Originally Posted by ab1994 I have been through following papers for research: 1)http://cdsads.u-stra...8;filetype=.pdf 2)https://arxiv.org/pd...-qc/9905054.pdf Conclusion of the second paper given above states the following: " In this case the external action (the gravitational wave) amounts to a time variation of the frequency parameter of the initial system (charged particles in a magnetic field), so that in the overall system the equilibrium at rest (x 1 = 0) is unstable. Any deviation from this state, however small, is sufficient to lead to a rapidly increasing displacement along the peprendicular direction (Landau and Lifshitz 1976). Further analysis shows that, in any of the above propagation cases, the overall result would be an exponential increase of the perpendicular energy of the particles involved in this interaction, as a function of the affine parameter and, hence, of their proper-time as well. " From the conclusion I can understand that gravitational blueshift may be the reason for increasing frequency but what could be the reason for perpendicular displacement of particles and exponential increase in perpendicular energy?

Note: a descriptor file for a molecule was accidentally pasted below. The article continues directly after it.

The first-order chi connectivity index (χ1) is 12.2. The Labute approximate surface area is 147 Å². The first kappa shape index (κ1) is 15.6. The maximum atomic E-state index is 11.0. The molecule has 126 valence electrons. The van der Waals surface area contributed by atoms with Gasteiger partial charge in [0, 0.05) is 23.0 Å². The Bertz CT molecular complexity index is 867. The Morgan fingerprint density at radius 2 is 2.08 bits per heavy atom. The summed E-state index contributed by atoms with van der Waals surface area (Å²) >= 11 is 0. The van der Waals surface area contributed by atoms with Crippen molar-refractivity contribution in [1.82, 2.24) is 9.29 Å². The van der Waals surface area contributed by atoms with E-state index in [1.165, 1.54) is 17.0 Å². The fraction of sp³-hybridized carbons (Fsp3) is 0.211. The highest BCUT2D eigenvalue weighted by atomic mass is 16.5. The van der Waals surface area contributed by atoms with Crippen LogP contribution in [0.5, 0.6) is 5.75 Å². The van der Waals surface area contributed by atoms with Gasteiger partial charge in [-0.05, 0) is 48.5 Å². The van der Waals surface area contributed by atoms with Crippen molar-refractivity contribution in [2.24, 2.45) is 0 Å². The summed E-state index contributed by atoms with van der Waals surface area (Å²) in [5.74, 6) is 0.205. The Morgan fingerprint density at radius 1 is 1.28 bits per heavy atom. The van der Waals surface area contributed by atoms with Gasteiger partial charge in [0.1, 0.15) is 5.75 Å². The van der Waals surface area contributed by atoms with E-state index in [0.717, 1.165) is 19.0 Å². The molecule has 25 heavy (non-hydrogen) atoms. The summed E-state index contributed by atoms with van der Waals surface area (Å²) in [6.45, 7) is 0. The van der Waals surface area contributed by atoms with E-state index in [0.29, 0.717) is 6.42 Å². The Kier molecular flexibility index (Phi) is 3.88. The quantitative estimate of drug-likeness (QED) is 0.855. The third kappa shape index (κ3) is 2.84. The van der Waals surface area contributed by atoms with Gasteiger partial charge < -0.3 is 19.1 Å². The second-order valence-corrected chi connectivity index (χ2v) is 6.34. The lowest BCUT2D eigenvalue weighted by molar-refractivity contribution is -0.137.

Neither of the links are working.

Before we continue I would like you to define the term "perpendicular energy." Do you "perpendicular energy flux?" That's the energy flux that comes from, for example, radiation loss in a synchrotron due to charged particles moving in a curved path.

-Dan
__________________
Do not meddle in the affairs of dragons for you are crunchy and taste good with ketchup.

See the forum rules here.

Feb 13th 2017, 10:56 PM   #3
Junior Member

Join Date: Oct 2016
Posts: 8
 Originally Posted by topsquark Neither of the links are working. Before we continue I would like you to define the term "perpendicular energy." Do you "perpendicular energy flux?" That's the energy flux that comes from, for example, radiation loss in a synchrotron due to charged particles moving in a curved path. -Dan

and just in case:

2)https://arxiv.org/pdf/gr-qc/9905054.pdf